OSFC Rapid Response on Obama’s Keystone XL Announcement Not To Approve Keystone XL Unless Determined First It Will Not Lead to net Increase of GHG Emissions
Update (3:49 P.M., ET, 6/25/2013): As expected, President Obama did mention the Keystone XL pipeline during his speech today, saying that a finding would be required to ensure the pipeline would be in the nation’s best interest. As the Washington Post reports,
Allowing the Keystone pipeline to be built requires a finding that doing so would be in our nation’s interest,” Obama said. “And our national interest will be served only if this project does not significantly exacerbate the problem of carbon pollution.” “The net effects of climate impact will be absolutely critical to determining whether this project will go forward,” he added. “It is relevant.”
The Washington Post continues, the State Department has already made this finding:
Back in March, the State Department released a draft environmental impact statement finding that Keystone wouldn’t have a significant impact on overall emissions. The argument here was that, if the pipeline gets blocked, oil-sands producers will just find other routes to ship their product, such as rail lines. So the emissions will happen regardless. (Other groups, including the EPA, have disputed this analysis.)
So Obama might have left himself some space to approve the pipeline.
—Original post, June 25, 2013—
Ahead of President Obama’s announcement of his climate agenda today, the Huffington Post reports that the President will ask the State Department “not to approve the construction of the controversial Keystone XL pipeline unless it can first determine that it will not lead to a net increase in greenhouse gas emissions, a senior administration official told The Huffington Post. The policy pronouncement will come during the president’s highly publicized speech on climate change at Georgetown University on Tuesday. It will add another chapter to what has been the most politically difficult energy-related issue confronting this White House.”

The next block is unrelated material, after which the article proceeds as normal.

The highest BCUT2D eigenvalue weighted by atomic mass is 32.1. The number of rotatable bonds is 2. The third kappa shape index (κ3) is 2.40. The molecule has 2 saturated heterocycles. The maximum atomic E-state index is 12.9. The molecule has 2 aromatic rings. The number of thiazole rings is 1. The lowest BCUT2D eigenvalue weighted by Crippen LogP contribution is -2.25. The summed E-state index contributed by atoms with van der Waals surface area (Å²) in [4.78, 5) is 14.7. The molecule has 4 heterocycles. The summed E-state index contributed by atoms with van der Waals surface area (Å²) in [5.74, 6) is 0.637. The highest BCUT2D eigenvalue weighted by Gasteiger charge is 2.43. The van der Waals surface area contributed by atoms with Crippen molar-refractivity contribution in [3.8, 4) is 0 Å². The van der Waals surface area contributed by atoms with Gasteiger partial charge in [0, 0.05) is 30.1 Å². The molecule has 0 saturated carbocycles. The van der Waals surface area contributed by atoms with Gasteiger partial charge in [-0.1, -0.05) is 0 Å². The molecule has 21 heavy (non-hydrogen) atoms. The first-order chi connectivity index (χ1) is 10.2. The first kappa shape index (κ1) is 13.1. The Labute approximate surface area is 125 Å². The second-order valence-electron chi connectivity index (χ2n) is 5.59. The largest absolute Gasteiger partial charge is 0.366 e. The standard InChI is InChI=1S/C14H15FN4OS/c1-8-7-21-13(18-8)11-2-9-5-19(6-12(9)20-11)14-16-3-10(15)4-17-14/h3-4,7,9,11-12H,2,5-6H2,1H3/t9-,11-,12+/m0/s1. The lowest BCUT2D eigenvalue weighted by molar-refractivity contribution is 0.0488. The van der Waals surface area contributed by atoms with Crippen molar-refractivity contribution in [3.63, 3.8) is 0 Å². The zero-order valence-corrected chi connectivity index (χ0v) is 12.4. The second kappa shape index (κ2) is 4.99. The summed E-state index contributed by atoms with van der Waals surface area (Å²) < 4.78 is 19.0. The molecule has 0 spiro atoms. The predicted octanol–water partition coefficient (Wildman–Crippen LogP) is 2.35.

Well, the State Department has already found that Keystone XL will have no impact on the climate because Canada will still develop its oil sands. In fact, if Keystone XL isn’t built, global greenhouse gas emissions are likely to increase because more oil sands crude would be refined in countries like China where current emissions standards allow three times more sulfur dioxide than in the United States. Canada accounts for only 2% of global greenhouse gas emissions and emissions from oil sands are a small fraction of that.
Oil Sands Fact Check has been making this point for quite some time. Here are a few facts President Obama needs to know.
- As we’ve said before, in its 2011 Keystone XL assessment, the State Department was very clear that regardless of Keystone XL’s fate, Canada will still develop its oil sands, and therefore rejecting the pipeline will have no impact on the climate: “from a global perspective, the project is not likely to result in incremental GHG emissions.” In its 2013 assessment of the project, the State Department reiterated this point: “…the incremental life-cycle emissions associated with the proposed Project are estimated in the range of 0.07 to 0.83 MMTCO2e annually.” This number, according to the State Department’s calculation is not considered to be a significant incremental increase.
- The Washington Post’s March 4 editorial, Environmentalists are fighting the wrong battles, stated that the State Department’s 2,000 page analysis “dismantled the case that nixing the Canadian pipeline must be a priority for anyone concerned about climate change.”